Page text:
Figure 1: How dynamic rendering works (Source)
1. Initial Request: The browser and the search engine bot start a GET request for the HTML code of the website and its affiliated assets.
2. DOM rendering: The JS script site delivers the DOM (Document Object Model) to the browser or the bot. The document shows how the content will be formed on the website and what the connections are between the individual elements on the site. The browser renders this information and makes it visible and usable for the user.
5. Load Event: As soon as the resources and the JS resources dependent on these are loaded, the browser starts the load, and the site is finished.
6. Post Load Events: After the JS site has been loaded, further content or functional elements can be changed or adapted by the user.
Load events and user events can clearly influence your SEO. This is why:
The time frame of the DOMContentLoaded can be measured with the Google development tool:
4. a href and img src: The Googlebot requires links that it can follow so that it can find further sites. Therefore, you should also provide links with href- or src-attributes in your JS documents.
8. Use a current sitemap: In order to show Google any possible changes in the JS contents, you should always keep the attribute "lastmod" current in your XML sitemap.
A JS website audit is primarily a manual inspection of individual elements.
1. Visual inspection
To get a feel for how a visitor will see a website, you should divide the content on the website into:
2. Check HTML code
Then, you can control meta elements such as the title and website description. So that bots can index these elements, they must be accessible via the load event. In general, however, only Google can currently read these elements. It is therefore recommended to write title and meta tags in the HTMl code even with JS sites.
3. Check rendered HTML
The old version of the Google Search Console offers an additional opportunity to test your JS sites. The new interface does not yet offer a similar function (as of February 2019). A prerequisite for the inspection of your website is that your domain be stored and confirmed in the Search Console. In the Search Console, click first on "Crawling" and then on "Fetch as Google." Finally, insert the directory that has to be edited and click on "Fetch and render."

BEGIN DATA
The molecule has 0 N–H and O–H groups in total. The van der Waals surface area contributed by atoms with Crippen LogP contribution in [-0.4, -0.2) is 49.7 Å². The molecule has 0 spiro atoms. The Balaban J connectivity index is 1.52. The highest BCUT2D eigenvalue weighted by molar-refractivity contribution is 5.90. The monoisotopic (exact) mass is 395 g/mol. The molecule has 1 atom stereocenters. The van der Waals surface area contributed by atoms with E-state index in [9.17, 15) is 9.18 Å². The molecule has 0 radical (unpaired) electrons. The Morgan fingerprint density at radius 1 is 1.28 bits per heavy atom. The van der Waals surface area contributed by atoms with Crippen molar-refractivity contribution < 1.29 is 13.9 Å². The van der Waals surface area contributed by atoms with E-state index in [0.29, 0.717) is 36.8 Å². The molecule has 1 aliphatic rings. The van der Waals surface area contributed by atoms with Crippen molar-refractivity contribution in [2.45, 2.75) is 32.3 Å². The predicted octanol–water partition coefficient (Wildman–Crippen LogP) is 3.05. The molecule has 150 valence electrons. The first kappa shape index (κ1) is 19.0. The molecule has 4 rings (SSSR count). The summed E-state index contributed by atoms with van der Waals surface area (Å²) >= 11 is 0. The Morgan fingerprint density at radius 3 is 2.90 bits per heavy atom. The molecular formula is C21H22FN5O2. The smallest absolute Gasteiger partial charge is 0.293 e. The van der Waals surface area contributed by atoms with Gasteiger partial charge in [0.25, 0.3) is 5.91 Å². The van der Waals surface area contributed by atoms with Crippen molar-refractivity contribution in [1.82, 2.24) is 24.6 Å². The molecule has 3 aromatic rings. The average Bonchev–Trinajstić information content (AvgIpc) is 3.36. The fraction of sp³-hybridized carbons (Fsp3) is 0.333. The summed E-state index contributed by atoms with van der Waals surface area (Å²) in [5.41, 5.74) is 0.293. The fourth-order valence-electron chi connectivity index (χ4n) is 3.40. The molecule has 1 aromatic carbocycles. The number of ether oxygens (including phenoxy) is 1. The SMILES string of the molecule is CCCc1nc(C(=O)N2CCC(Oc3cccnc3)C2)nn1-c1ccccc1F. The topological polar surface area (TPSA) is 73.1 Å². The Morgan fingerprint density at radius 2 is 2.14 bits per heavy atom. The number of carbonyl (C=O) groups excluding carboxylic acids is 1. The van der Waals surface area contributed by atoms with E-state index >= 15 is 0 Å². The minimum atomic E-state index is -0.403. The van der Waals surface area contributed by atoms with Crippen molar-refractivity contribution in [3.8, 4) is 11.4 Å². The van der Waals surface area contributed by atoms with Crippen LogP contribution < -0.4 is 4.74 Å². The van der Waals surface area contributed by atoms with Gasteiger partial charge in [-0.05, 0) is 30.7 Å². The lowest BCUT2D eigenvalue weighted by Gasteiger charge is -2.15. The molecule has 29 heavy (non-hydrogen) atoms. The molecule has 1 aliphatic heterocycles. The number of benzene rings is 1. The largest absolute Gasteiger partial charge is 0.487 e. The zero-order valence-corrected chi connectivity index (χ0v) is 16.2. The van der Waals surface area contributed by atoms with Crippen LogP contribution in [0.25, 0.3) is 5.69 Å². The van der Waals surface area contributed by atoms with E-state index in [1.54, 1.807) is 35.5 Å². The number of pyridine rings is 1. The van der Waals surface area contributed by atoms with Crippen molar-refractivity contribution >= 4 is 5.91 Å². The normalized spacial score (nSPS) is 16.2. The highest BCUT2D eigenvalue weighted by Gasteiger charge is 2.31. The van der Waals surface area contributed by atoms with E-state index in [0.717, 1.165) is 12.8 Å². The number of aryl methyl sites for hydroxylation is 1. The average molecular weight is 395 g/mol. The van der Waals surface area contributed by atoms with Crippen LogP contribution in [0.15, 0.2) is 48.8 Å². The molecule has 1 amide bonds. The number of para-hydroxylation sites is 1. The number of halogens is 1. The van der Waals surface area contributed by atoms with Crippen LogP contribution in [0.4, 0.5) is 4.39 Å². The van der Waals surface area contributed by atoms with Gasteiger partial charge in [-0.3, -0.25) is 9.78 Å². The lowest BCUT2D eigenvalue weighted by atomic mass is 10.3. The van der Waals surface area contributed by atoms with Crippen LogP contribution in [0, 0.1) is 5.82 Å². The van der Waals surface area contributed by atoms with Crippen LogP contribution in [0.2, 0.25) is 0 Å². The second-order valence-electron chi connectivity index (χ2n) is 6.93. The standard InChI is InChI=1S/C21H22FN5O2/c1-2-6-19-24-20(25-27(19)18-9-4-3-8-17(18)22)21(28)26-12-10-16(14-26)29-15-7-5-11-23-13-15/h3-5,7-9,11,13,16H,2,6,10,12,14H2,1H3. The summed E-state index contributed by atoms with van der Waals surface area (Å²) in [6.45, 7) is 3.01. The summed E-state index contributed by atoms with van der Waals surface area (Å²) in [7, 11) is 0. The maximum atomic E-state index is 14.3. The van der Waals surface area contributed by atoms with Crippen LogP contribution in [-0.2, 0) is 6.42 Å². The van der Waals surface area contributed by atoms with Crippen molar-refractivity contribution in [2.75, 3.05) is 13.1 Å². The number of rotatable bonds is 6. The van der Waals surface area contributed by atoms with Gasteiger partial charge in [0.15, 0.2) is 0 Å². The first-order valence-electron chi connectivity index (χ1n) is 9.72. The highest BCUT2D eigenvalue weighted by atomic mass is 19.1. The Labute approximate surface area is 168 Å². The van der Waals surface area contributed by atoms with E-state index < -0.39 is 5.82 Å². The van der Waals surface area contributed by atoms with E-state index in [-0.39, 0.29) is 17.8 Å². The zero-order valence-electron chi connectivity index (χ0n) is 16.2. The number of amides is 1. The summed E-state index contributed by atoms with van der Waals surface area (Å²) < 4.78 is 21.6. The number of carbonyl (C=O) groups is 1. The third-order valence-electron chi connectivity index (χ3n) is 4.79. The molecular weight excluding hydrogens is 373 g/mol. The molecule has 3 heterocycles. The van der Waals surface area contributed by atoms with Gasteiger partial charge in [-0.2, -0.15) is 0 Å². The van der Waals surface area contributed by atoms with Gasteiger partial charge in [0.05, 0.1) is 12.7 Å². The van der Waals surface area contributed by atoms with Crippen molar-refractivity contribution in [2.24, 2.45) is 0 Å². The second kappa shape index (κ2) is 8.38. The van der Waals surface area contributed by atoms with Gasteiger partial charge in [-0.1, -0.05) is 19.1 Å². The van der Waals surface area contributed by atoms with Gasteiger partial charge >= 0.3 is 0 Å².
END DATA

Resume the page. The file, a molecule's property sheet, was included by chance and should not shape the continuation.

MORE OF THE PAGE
Figure 3: Test JS sites in the Google Search Console.
Further things to consider
prerender.io is an open-source software that optimizes the rendering of a JS site. With this, the site is cached after rendering and can be pulled up more quickly when accessed by a bot.
3. ANGULAR JS
With Angular JS, HTML snapshots can be prerendered so that the Googlebot can more quickly grasp and index JS sites.
With this program, JS code is likewise rendered as HTML and made crawl-able by Google. The program code is hereby transferred to your server. Having your own dashboard will help you to manage those of your JS elements and sites that have to be rendered. Moreover, the tool creates an XML sitemap with your JS sites.
With the old version of the Search Console, Google helps you check JS elements by rendering individual sites. The tool also shows potential crawling problems.
Practice makes perfect!
This article was first published in May 2017, and updated in February 2019
Published on 02/17/2019 by Olivia Willson.
After studying at King’s College London, Olivia moved to Munich, where she joined the Ryte team in 2017. She is in charge of product marketing and CRO, and also helps out with SEO and content marketing. When she's not working, you can usually find her outside, either running around a track, or hiking up a mountain.
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